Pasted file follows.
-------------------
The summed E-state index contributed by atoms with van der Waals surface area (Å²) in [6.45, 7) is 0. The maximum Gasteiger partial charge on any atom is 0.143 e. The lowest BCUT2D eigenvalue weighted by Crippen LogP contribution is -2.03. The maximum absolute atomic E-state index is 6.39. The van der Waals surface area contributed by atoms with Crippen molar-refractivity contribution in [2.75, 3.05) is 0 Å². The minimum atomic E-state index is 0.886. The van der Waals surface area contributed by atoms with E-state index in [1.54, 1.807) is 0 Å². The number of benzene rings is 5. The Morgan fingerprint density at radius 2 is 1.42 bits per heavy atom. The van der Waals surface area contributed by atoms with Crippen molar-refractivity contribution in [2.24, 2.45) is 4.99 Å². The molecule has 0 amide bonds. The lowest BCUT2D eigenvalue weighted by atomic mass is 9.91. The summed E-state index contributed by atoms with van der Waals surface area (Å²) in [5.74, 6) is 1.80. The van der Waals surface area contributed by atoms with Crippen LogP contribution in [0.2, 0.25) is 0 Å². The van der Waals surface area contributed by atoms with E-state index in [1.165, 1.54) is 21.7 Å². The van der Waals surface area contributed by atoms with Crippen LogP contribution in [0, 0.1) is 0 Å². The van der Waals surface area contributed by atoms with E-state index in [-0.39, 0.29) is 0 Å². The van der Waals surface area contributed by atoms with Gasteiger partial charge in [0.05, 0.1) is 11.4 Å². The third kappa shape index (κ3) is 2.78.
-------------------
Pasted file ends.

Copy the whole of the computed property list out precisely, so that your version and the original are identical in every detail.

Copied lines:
The summed E-state index contributed by atoms with van der Waals surface area (Å²) in [6.45, 7) is 0. The maximum Gasteiger partial charge on any atom is 0.143 e. The lowest BCUT2D eigenvalue weighted by Crippen LogP contribution is -2.03. The maximum absolute atomic E-state index is 6.39. The van der Waals surface area contributed by atoms with Crippen molar-refractivity contribution in [2.75, 3.05) is 0 Å². The minimum atomic E-state index is 0.886. The van der Waals surface area contributed by atoms with E-state index in [1.54, 1.807) is 0 Å². The number of benzene rings is 5. The Morgan fingerprint density at radius 2 is 1.42 bits per heavy atom. The van der Waals surface area contributed by atoms with Crippen molar-refractivity contribution in [2.24, 2.45) is 4.99 Å². The molecule has 0 amide bonds. The lowest BCUT2D eigenvalue weighted by atomic mass is 9.91. The summed E-state index contributed by atoms with van der Waals surface area (Å²) in [5.74, 6) is 1.80. The van der Waals surface area contributed by atoms with Crippen LogP contribution in [0.2, 0.25) is 0 Å². The van der Waals surface area contributed by atoms with E-state index in [1.165, 1.54) is 21.7 Å². The van der Waals surface area contributed by atoms with Crippen LogP contribution in [0, 0.1) is 0 Å². The van der Waals surface area contributed by atoms with E-state index in [-0.39, 0.29) is 0 Å². The van der Waals surface area contributed by atoms with Gasteiger partial charge in [0.05, 0.1) is 11.4 Å². The third kappa shape index (κ3) is 2.78.